Thursday, June 23, 2011

Which Phone Do You Use?

It doesn't necessarily say anything about my age to admit remembering the days of the Long Distance Wars. (I mean, I could have read about it in history books.)

There was a time when the difference between long distance companies was very interesting to us. Hundreds of millions of dollars were spent in advertising to distinguish for us between the one that could hear a Pin Drop and the one that loved your Friends and Family.

As Long Distance gave way to the age of the cell phone, the names of the players changed, but some things remained the same.

One thing that persisted was the practice by phone companies of using contracts designed to bind the customer into a long term commitment. Another is the practice of using complex and multi-faceted pricing plans that leave consumers confused about what to ask for.

Nonetheless, it seems that cell phone usage has become so common that many households are completely abandoning their traditional land lines. The ready availability of cell phones at all price ranges and nearly ubiquitous coverage has rendered the old House Phone as archaic as Rabbit Ears or the afternoon newspaper.

Increasingly in the past year, I've found that many of my colleagues and co-workers opt for conversations over Skype as an alternative to using their cell phones. Among those who grasp that Skype's service is really not only for calling abroad or screen sharing, the practice of setting up multi-point meetings with other Skype users is becoming common.

In a way, Skype assaults the domain previously held by not only cell carriers, but also such web conference services as GoToMeeting and WebEx, and popular conference call options such as FreeConference.com. Even as analysts question the wisdom of Microsoft's acquisition of the VOIP company and its assets, those who use the service vigorously worry that the Redmond software giant may tamper with or destroy one of their favorite unsung technologies.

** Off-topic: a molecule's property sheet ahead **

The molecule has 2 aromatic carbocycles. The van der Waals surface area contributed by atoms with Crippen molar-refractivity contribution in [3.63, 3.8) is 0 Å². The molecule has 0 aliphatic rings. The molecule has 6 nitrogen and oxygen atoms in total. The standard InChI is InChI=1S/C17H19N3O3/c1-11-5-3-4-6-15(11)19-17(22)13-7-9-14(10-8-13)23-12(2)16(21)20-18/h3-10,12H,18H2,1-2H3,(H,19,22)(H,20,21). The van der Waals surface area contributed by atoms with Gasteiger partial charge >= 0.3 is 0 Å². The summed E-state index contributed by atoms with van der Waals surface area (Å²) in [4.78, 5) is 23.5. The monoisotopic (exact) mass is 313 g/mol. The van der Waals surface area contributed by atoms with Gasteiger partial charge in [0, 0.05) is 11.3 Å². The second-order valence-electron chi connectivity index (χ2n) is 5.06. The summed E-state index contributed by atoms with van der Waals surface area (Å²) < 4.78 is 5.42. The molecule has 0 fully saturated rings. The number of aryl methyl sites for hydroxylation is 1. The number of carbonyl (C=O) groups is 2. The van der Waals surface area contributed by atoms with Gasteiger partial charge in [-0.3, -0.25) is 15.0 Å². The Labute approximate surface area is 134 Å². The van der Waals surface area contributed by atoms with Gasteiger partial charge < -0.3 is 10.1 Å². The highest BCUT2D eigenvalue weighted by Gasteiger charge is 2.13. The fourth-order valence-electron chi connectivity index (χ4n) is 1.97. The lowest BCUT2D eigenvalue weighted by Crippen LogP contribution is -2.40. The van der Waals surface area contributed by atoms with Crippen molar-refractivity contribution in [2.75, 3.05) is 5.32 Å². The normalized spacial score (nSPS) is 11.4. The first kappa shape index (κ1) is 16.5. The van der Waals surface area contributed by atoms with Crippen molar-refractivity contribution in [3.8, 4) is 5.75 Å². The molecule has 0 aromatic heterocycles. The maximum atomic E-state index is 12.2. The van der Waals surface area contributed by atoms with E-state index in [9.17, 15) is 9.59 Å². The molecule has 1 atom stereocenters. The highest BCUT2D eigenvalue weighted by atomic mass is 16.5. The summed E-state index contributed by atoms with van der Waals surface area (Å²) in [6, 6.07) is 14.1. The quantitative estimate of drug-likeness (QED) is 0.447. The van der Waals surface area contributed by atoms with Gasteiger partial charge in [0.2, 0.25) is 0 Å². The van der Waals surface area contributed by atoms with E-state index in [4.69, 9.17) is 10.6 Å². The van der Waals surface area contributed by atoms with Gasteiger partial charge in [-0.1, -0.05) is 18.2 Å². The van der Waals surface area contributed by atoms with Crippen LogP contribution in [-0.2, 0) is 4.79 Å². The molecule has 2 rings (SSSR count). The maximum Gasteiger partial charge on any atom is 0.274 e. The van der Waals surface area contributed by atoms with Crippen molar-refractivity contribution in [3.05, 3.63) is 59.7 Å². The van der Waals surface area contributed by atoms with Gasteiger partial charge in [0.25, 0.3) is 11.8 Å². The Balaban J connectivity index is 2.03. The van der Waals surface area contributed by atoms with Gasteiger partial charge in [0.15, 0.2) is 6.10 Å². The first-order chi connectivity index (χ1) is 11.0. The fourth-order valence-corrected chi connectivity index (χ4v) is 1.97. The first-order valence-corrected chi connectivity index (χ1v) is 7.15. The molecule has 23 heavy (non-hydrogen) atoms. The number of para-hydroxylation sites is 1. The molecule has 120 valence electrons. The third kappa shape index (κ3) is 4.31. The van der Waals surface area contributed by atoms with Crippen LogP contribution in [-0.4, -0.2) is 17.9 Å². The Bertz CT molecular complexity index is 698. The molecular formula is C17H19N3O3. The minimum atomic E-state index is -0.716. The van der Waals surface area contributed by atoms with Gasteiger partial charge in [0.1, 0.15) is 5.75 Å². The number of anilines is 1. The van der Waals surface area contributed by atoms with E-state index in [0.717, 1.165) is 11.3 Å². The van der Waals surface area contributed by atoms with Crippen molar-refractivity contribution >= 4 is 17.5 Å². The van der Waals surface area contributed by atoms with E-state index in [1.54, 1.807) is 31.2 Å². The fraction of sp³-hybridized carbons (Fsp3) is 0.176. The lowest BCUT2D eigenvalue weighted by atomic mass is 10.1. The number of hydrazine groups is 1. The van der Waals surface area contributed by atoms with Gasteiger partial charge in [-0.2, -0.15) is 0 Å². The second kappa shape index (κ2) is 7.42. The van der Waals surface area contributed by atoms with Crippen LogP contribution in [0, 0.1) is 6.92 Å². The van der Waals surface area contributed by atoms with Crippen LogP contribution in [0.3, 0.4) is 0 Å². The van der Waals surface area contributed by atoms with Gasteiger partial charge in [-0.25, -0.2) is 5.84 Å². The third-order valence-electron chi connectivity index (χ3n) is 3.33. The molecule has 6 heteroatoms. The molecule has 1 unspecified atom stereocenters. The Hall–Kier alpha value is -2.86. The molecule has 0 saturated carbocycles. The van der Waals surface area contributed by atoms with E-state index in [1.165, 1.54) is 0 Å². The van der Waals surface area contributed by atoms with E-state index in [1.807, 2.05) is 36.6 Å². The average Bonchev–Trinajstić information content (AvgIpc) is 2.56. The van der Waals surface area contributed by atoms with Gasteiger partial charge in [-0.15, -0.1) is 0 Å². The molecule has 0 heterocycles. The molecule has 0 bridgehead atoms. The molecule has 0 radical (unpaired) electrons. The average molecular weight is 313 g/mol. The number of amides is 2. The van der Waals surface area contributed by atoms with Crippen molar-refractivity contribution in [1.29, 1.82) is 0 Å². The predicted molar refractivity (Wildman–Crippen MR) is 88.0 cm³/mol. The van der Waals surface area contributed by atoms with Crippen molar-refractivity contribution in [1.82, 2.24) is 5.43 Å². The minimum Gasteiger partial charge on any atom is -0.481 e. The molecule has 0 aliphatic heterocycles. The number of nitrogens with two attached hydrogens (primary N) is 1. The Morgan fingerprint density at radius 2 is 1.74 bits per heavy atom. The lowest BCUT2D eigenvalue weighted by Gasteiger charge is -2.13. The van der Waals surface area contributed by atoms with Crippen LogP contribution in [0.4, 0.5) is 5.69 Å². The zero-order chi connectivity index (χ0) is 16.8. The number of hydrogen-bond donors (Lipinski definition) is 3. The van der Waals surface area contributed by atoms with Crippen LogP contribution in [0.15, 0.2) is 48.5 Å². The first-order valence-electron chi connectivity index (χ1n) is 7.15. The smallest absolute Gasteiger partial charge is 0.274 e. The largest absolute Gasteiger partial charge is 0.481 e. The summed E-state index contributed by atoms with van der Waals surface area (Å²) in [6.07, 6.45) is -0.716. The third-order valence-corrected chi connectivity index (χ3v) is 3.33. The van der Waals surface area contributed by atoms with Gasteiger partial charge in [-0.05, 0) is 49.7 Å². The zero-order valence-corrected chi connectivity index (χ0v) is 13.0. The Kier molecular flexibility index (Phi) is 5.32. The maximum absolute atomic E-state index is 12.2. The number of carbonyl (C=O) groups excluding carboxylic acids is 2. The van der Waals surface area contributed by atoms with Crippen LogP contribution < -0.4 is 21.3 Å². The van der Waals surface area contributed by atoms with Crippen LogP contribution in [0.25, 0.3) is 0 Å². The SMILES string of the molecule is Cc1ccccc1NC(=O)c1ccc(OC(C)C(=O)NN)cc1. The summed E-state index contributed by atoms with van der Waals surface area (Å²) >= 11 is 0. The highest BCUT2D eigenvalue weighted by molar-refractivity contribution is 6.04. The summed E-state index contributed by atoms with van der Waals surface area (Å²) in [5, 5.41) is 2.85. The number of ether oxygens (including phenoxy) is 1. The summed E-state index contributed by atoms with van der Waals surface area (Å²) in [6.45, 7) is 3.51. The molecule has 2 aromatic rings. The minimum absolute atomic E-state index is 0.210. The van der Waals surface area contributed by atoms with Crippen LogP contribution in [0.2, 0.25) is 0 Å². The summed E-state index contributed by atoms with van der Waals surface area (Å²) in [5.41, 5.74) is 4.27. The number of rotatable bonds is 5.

It may not matter though, because Google has been quietly rolling out services that match Skype functionality and further assault the decaying remains of the long distance and cell phone markets. Users of Gmail can now make calls from their computer directly to the phone numbers of anyone in their contact list (or for that matter, anyone whose number they can dial manually).  Skype users can make calls to their contacts with telephones, but the owner of the telephone must pay for the transport between the computer and their phones.

To say that another way, if I want to call you with Skype, you must have a (free) Skype account and you must install the (free) Skype software. Further, if you want the call routed to your phone instead of your computer, you'll pay for the minutes we talk when you're configured this way. Google Talk in contrast, will allow me to call your phone without charging either of us, and if you have an active Google account, I can call you on your computer as well.

So the choices available to you for calling others continue to proliferate and confuse most of us. There is no doubt but that next year will bring even more surprises and advances.

So stay tuned!